Talking to a friend today whose law firm’s network was shut down by the Nachi worm, I really began to wonder if, despite its installed base and market share, Microsoft can survive much longer as the onslaught against its vulnerabilities seems to strengthen every day. When people are developing software simply to help businesses manage Microsoft patches, you know that it’s not funny any more.
To highlight the issue, Microsoft announced two more critical updates today.
What follows is a group of articles I’ve noticed just in the last couple of days. I think that it is important to read them as a group and decide how big these issues are and the patterns that continue to arise. And, most important, to come to grips with your answers to the question: what does it take to continue to live in a Microsoft environment?
Microsoft cerebrates fifteen years of poor security” is a history of Microsoft security problems along with a explanation of some of the underlying technical issues, all of which leads to the conclusion that we will likely see more security problems.
Scott Berniato’s article on called “Patch and Pray” neatly sums up the issues of trying to cope with critical updates and the quandaries IS departments have in trading off security against stability. As the intro to the article says, “It’s the dirtiest little secret in the software industry: Patching no longer works. And there’s nothing you can do about it. Except maybe patch less. Or possibly patch more.” Unfortunately, that just about sums things up.
Jaikumar Vijayan’s article in ComputerWorld called “Patching Becoming a Major Resource Drain for Companies” also addresses the issues of the costs and the difficulties of implementing patches and updates.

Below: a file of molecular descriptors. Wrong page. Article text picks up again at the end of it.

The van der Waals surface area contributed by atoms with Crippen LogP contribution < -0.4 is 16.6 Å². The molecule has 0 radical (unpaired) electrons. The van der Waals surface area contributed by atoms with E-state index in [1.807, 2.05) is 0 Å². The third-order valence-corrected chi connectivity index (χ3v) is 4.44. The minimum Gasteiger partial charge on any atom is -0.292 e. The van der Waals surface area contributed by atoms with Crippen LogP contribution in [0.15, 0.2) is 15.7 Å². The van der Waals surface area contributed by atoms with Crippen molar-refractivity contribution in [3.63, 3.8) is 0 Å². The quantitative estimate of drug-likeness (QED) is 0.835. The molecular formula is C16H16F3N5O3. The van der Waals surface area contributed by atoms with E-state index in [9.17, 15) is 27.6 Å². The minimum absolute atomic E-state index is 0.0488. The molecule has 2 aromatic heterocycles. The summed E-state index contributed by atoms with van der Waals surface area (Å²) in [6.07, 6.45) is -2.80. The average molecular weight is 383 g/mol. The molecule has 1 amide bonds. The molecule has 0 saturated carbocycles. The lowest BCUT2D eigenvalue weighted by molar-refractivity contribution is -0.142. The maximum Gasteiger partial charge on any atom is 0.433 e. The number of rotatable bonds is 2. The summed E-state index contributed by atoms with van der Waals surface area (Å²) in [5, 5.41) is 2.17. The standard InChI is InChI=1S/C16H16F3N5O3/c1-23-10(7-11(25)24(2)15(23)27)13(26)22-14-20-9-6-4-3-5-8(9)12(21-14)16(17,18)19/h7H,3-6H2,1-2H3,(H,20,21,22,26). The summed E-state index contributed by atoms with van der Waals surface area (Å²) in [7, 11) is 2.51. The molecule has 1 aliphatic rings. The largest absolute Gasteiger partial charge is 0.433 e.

Robert Vamosi on Anchordesk writes about the end of viruses, suggesting that firewalls and regular upgrades are becoming vitally important.
Ironically, many Windows XP users are unaware of even the firewall built into XP, let alone more industrial strength approaches.
As I mentioned above, the sheer number of patches has created a software business niche for patch management software.
I attended a Microsoft event last year where Steve Ballmer spoke directly to security issues and pointed out that many of the viruses and other exploits are written to vulnerabilities for which patches are available. Blaster and the recent round of viruses are examples of this and patches have been available, along with warnings to install them.
Our general laissez-faire attitude to security patches (in no small sense aggravated by the hours of time required to download patches over a dial-up connection) certainly does not excuse Microsoft, but the combination of Microsoft vulnerabilities and a completely unsuccessful system of patch delivery has create a warm and friendly environment for viruses to grow and play.
Still, when we hear that Microsoft is consider ways to force updates automatically, we get very nervous, especially after earlier updates hosed a good number of computers.
Add to that the other dirty little secrets of metadata or hidden information automatically stored in documents and weaknesses in how Windows handles passwords, and it seems like we are doing enough damage to ourselves that “cyberterrorists” really don’t have to do anything.
There’s really no end to the constant drip-drip-drip of security updates because Microsoft will not release a ServicePack 2 for Windows XP (presumably collecting all fixes) until the second half of 2004. This means that there will likely be a 2 year gap from SP1 to SP2. Will that help matters? I can’t see how it would.
Expect to see even more articles like “Small Firms Ignore Security Protection,” “Geeks Grapple with Virus Invasion,” “Worm Exploits Weak Link: PC Users,” and the like.
Finally, where are law firms today? One I know is completely down today due to a virus. According to, some of the most prominent law firms in the country have been hit hard by the recent series of viruses and worms. Given the preventability of these problems and the well-known refusal of many lawyers to learn even the most basic common-sense approaches to dealing with potential email viruses, firms that are shut down by these exploits really need to take a look at what they are doing wrong and get it addressed quickly.